Thin Iron Shots Causes and Cures

July 19, 2017 - 9:59am

The thin shot is almost always a mistake that stems from an issue with your posture.

In my experience, it happens when your pelvis moves towards the ball on the downswing – often it starts at the end of a long range session when you start to get tired and all too often it quickly gets grooved into your game.

This move leads to your shoulders rising which lifts the arc of the swing and the clubface catches the ball on the equator.

There are plenty of other causes for golfers hitting thin shots. One of the main ones is “the chicken wing”.

If you watch a high level player, you’ll observe that their lead arm reaches a fully extended position as they release the club through the impact area.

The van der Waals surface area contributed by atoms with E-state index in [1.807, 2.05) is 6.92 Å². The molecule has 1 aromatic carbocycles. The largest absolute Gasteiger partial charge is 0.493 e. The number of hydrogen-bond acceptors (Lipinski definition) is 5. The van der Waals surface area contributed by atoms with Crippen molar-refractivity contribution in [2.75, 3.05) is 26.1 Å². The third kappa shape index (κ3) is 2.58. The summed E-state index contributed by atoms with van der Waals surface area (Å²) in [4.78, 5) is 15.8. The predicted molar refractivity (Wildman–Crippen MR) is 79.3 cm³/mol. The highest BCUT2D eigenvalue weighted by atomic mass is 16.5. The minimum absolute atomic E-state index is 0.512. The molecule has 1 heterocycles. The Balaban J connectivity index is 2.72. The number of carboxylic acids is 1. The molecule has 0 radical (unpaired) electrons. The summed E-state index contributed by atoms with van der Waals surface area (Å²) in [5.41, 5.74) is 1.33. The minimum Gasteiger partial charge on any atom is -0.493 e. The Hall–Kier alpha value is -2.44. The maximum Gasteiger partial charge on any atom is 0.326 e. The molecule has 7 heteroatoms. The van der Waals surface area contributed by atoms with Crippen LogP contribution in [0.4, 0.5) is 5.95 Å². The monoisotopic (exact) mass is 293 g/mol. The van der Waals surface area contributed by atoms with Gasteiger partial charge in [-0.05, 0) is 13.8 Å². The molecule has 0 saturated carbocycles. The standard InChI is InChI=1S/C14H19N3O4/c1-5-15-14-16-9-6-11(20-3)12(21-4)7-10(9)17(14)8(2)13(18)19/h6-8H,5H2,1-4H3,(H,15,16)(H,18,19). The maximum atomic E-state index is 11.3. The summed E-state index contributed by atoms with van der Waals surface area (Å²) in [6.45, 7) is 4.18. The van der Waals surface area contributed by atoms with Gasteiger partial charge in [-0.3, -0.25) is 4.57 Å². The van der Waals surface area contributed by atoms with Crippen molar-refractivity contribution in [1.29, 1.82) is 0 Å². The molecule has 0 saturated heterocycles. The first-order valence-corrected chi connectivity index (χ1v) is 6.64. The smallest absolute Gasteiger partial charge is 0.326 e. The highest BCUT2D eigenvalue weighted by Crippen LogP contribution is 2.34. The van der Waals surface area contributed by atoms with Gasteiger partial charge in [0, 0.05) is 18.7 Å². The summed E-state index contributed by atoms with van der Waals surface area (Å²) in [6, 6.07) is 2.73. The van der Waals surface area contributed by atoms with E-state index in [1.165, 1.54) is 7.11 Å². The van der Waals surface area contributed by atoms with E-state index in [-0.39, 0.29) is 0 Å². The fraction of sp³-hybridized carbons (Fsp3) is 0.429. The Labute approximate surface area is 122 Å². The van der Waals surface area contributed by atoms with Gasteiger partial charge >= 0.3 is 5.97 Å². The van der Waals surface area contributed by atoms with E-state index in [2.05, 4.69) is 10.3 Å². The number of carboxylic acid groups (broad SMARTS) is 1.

Lots of amateurs shorten or bend their arm to prevent them from hitting the ground. This saving move is often required because the golfer’s plane or angle of attack is too steep.

Another second common reason behind thin shots is having a very flat swing, involving the arms swinging too much around the body.

As a result of the arms swinging so much around, it’s not physically possible to hit the bottom of the ball.

With the path being too much from the inside, the club bottoms out too soon force golfers are forced to raise the handle of the golf club through impact, resulting in the thin strike.

So, to rid yourself of this, set a strong, athletic posture at address and then aim to keep the angle of your pelvis through impact.

At address push your pelvis back, as if you are pushing your backside up against a wall. This will create the room you need to swing your arms – then aim to keep this angle as stable as possible during the swing.

If you can do that, you’ll stay in your posture much better and rid yourself of golf’s most destructive shot.

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